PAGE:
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“Is that thing on steroids?”

Stafford County resident Launarene Morgan worked for years as a postpartum nurse at Mary Washington Hospital’s maternity ward. For the past few days, she has been making the rounds to her doctor’s office, her neighbors’ houses, her church and other places with a 5-pound, 9-ounce, 17.5-inch…zucchini.

That’s right, Morgan reached down into her garden on Tuesday and discovered a squash as big as a baby.

She said she planted zucchini starts that she purchased at C&T Produce’s market in southern Stafford County during the second week in April.

Our area had some unseasonably cold days after those starts went in the ground, and for weeks, everyone told Morgan she’d started too early, and there was no way her little plants would survive.

Record heat kept Morgan away from her garden for a few days recently, but on Tuesday, she and her husband got out to inspect their cucumber and zucchini plants, and that’s when she found the giant squash.

“I was like, that’s as big as a baby!” she said. Since then, the big green baby has accompanied her as she’s gone about her daily business about town, and everywhere she’s taken it, folks have asked whether it’s on steroids or is some kind of mutant.

When she’s finished showing it around, Morgan still hasn’t figured out what to do with her prized produce. She’s already made batches of zucchini bread this year, and 5 and a half pounds of zucchini will get her through more than one recipe.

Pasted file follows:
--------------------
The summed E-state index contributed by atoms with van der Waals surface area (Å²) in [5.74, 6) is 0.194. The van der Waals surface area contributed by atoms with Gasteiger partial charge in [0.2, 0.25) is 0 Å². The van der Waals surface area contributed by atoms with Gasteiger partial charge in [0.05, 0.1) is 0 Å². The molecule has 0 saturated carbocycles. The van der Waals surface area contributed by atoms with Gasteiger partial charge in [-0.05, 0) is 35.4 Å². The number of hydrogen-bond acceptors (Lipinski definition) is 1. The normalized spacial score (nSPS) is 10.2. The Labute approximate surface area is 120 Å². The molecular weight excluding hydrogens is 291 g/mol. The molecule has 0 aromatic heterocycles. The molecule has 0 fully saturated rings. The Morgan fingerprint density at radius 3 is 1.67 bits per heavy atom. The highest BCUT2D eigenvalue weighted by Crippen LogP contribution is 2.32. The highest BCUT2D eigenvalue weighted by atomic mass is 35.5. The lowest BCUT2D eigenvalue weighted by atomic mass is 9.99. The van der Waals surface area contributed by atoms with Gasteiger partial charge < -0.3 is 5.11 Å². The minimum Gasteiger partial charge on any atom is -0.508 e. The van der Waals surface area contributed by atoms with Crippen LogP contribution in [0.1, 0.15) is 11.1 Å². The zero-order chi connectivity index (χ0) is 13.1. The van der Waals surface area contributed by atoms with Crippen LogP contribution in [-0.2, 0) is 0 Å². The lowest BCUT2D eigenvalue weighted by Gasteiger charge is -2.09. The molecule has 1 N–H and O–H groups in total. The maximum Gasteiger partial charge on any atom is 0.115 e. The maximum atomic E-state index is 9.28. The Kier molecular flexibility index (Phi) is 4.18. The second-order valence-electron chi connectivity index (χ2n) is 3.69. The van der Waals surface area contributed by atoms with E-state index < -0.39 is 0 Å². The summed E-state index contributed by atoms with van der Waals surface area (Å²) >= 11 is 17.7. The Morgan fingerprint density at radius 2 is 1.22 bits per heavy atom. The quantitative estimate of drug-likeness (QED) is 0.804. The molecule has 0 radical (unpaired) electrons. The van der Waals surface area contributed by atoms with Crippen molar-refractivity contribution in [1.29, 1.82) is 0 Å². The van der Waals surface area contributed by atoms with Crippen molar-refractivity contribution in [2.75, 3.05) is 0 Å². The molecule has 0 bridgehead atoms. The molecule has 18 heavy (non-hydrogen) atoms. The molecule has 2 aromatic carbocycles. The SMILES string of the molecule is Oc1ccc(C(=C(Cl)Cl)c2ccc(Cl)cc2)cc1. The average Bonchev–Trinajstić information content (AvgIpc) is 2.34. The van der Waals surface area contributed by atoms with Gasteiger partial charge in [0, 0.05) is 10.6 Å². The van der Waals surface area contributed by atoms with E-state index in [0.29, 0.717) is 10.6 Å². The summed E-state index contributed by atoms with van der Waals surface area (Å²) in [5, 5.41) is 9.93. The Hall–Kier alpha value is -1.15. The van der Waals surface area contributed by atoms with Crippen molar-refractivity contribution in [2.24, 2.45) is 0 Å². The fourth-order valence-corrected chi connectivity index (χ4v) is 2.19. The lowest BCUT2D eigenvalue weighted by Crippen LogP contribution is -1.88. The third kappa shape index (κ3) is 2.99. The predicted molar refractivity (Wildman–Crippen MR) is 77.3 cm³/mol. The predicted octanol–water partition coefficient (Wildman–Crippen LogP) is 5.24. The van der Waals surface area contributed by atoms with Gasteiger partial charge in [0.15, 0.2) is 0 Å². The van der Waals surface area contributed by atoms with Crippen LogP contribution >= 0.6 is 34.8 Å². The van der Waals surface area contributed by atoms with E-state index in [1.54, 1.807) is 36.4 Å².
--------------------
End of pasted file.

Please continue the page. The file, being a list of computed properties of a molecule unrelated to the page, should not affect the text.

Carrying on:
Here’s where we’d like your help.

What would you do with a zucchini this big? Does anyone have a home-grown vegetable on par with this one yet this season? We’ll collect responses for a story in next week’s Food section.


  • Steph

    I know that the Padovans in King George regularly grow them that big and sell at the farmer’s market there! I think they had a recipe for some kind of pickles to make with zucchini.

    I made chocolate zucchini cake with cream cheese frosting a couple of summers ago — it was really good.

  • Katie

    I started my garden about the same time and I have tomatoes already turning red and lots of cucumbers on the vine. I have a pretty good size cucumber but nothing that is close to THAT big. Overall, I am pleased I started the garden when I did because I will have fresh veggies early in the summer as opposed to later.

  • kimcmitch

    They can get “seedy” at that size. Shredding them to add to pasta sauces is a good use if you have had enough zucchini bread to last you a season.

  • Launarene Morgan

    Thanks for all the tips. My girlfriend fron Tennesse suggested, grating and freezing for later use. My pastor, Apostle Kevin Mihlfeld, has been talking about, seed time and harvest. I remember speaking life over my plants, when it seemed like they weren’t going to make it. It just goes to show you, that with God all things are possible. I’m so elated. To God be all Glory and Honor.